All in all, I won't say everybody was happy when Byron was killed during an attempt to use the war in Greece to mask a commando hit on some very old and very above this post's security rating group, but I don't think anybody in what would later be renamed MI9 was particularly devastated. The man had a nice turn of phrase, was handy with a weapon, provided a very nicely public cover to their very non-public activities, and was probably too conceited to understand the concept of his own mortality, let alone feel fear, but what a pain in the ass.


Books! (Slyly Borgesian Edition)

The Making of Europe: Conquest, Colonization, and Cultural Change, 950-1350 (Robert Bartlett, 2016/#35): Quite a fascinating book. It's easy to imagine the Middle Ages as an static period of time in European history, even when you do your best to keep in mind that it wasn't, quite, but Bartlett shows it at positively bristling with activity: towns are founded (for profit reasons, using standarized legal patterns, as if they were Starbucks), territories settled, frontiers expanded, all looking for land and workers to grow and tax. Yes, scientifically they are almost stalled (and in some social senses they regress; the book shows how racism in its modern form is a mid-to-late Middle Ages development), but it was a period of very active, polyfacetic, enthusiastic development that exported an entire military-economic-social package of techniques and culture from the North of France to pretty much the rest of modern Europe (I hadn't realized, or thought about, the similitudes; there are castles in France and England and Spain, and I had sort of assumed some kind of convergent evolution, when it fact it was very much not). I enjoyed it very much.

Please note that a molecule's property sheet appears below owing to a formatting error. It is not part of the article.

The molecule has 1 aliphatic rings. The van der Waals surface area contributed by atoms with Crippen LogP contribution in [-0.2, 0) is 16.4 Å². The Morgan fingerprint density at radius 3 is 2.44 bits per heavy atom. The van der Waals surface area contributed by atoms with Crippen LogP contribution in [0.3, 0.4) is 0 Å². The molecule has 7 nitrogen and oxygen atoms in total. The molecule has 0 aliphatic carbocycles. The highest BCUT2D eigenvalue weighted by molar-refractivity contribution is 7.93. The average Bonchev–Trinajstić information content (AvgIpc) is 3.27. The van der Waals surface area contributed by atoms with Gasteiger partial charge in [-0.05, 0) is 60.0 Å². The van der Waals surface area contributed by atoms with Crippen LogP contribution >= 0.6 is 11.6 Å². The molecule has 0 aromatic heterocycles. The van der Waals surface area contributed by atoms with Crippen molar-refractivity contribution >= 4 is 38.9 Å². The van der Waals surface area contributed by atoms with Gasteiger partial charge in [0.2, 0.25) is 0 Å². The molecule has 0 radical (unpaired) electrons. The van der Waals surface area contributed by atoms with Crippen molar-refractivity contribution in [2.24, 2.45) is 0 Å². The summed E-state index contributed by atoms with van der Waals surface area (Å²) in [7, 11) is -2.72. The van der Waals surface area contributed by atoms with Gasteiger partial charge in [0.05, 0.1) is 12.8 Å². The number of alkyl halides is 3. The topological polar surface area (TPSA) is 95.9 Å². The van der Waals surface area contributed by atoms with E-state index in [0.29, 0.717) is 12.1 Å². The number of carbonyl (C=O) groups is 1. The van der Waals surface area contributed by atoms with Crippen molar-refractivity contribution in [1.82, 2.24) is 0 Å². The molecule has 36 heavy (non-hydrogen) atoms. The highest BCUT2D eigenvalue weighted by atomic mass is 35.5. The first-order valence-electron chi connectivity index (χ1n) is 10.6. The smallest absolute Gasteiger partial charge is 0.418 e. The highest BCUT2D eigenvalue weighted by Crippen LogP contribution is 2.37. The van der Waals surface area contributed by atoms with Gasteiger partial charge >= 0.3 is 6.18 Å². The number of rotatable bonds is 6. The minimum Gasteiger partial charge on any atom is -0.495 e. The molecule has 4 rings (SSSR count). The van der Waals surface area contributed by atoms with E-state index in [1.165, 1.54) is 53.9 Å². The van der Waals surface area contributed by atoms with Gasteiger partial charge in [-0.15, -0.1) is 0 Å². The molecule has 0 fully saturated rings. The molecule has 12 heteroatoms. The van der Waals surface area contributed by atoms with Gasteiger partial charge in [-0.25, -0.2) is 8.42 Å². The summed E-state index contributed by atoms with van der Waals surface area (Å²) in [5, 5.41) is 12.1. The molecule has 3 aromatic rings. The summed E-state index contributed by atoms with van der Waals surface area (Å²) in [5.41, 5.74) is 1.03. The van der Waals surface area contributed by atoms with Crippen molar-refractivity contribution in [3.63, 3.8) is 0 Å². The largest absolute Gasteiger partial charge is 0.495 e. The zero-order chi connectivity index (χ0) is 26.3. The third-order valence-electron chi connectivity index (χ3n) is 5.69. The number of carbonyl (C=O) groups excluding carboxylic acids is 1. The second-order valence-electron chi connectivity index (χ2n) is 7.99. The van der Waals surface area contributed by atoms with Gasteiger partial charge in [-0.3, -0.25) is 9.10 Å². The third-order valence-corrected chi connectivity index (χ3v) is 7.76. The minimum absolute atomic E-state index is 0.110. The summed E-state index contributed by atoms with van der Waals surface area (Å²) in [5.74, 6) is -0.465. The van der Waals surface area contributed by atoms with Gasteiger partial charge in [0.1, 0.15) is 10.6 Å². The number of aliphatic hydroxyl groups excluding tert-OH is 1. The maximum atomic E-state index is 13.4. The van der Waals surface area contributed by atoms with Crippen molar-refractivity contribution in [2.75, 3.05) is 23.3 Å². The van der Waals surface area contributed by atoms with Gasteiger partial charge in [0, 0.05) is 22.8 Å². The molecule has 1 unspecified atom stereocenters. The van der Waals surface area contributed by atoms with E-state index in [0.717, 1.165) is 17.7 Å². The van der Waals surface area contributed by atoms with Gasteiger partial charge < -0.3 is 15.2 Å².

The Conspiracy Against the Human Race (Thomas Ligotti), 2016/#36): Ligotti considers consciousness as uncanny, the fountain of horror, and the intrinsic value of existence at least indefensible and more appropriately a monstrous self-delusion. Perhaps not a book one should read while depressed, although it might actually be salutary; it's hard to tell, and an experiment would amount to misconduct in cultural competence.

London Under (Peter Ackroyd, 2016/#37): A collection of sometime interesting data, rather than a comprehensive whole. I don't find him as poetic as he thinks he is, but YMMV.

The Mother Hunt (Rex Stout, 2016/#38): A good Nero Wolfe story.

A Most Dangerous Book (Christopher B. Krebs, 2016/#39): A book on Tacitus' Germania, mostly from the point of view of its effects on later politics and society; it's a good thread to trace the disturbingly long and consistent intellectual and cultural development that was one of the factors leading to Nazi Germany.

Unruly Places (Alastair Bonnett, 2016/#40): A collection of notes on, unsurprisingly, weird places (renamed cities, precisely located islands that turned out not to exist, etc). I didn't enjoy the writing style or the author's musings, but the book doesn't lack interesting tidbits of information.


Good times